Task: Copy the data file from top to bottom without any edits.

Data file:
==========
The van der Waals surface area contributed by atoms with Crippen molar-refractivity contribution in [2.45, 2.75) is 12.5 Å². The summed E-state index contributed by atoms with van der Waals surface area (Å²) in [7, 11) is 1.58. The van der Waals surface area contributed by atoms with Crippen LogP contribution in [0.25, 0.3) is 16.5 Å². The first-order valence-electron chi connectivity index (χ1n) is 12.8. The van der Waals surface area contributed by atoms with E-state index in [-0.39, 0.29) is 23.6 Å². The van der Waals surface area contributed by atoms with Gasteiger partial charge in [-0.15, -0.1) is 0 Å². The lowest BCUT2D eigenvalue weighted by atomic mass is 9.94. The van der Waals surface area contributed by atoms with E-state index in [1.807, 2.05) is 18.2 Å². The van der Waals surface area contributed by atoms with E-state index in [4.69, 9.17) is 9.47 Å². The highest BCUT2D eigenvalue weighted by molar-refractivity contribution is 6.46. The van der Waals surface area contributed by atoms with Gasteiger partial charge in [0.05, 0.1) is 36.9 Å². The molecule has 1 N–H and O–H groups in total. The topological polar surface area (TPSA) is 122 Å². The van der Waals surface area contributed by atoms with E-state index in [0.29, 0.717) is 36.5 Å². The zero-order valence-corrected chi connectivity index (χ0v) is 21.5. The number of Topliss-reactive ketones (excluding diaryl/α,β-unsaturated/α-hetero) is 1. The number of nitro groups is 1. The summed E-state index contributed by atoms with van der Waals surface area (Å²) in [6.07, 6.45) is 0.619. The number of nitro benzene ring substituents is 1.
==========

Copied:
The van der Waals surface area contributed by atoms with Crippen molar-refractivity contribution in [2.45, 2.75) is 12.5 Å². The summed E-state index contributed by atoms with van der Waals surface area (Å²) in [7, 11) is 1.58. The van der Waals surface area contributed by atoms with Crippen LogP contribution in [0.25, 0.3) is 16.5 Å². The first-order valence-electron chi connectivity index (χ1n) is 12.8. The van der Waals surface area contributed by atoms with E-state index in [-0.39, 0.29) is 23.6 Å². The van der Waals surface area contributed by atoms with Gasteiger partial charge in [-0.15, -0.1) is 0 Å². The lowest BCUT2D eigenvalue weighted by atomic mass is 9.94. The van der Waals surface area contributed by atoms with E-state index in [1.807, 2.05) is 18.2 Å². The van der Waals surface area contributed by atoms with E-state index in [4.69, 9.17) is 9.47 Å². The highest BCUT2D eigenvalue weighted by molar-refractivity contribution is 6.46. The van der Waals surface area contributed by atoms with Gasteiger partial charge in [0.05, 0.1) is 36.9 Å². The molecule has 1 N–H and O–H groups in total. The topological polar surface area (TPSA) is 122 Å². The van der Waals surface area contributed by atoms with E-state index in [0.29, 0.717) is 36.5 Å². The zero-order valence-corrected chi connectivity index (χ0v) is 21.5. The number of Topliss-reactive ketones (excluding diaryl/α,β-unsaturated/α-hetero) is 1. The number of nitro groups is 1. The summed E-state index contributed by atoms with van der Waals surface area (Å²) in [6.07, 6.45) is 0.619. The number of nitro benzene ring substituents is 1.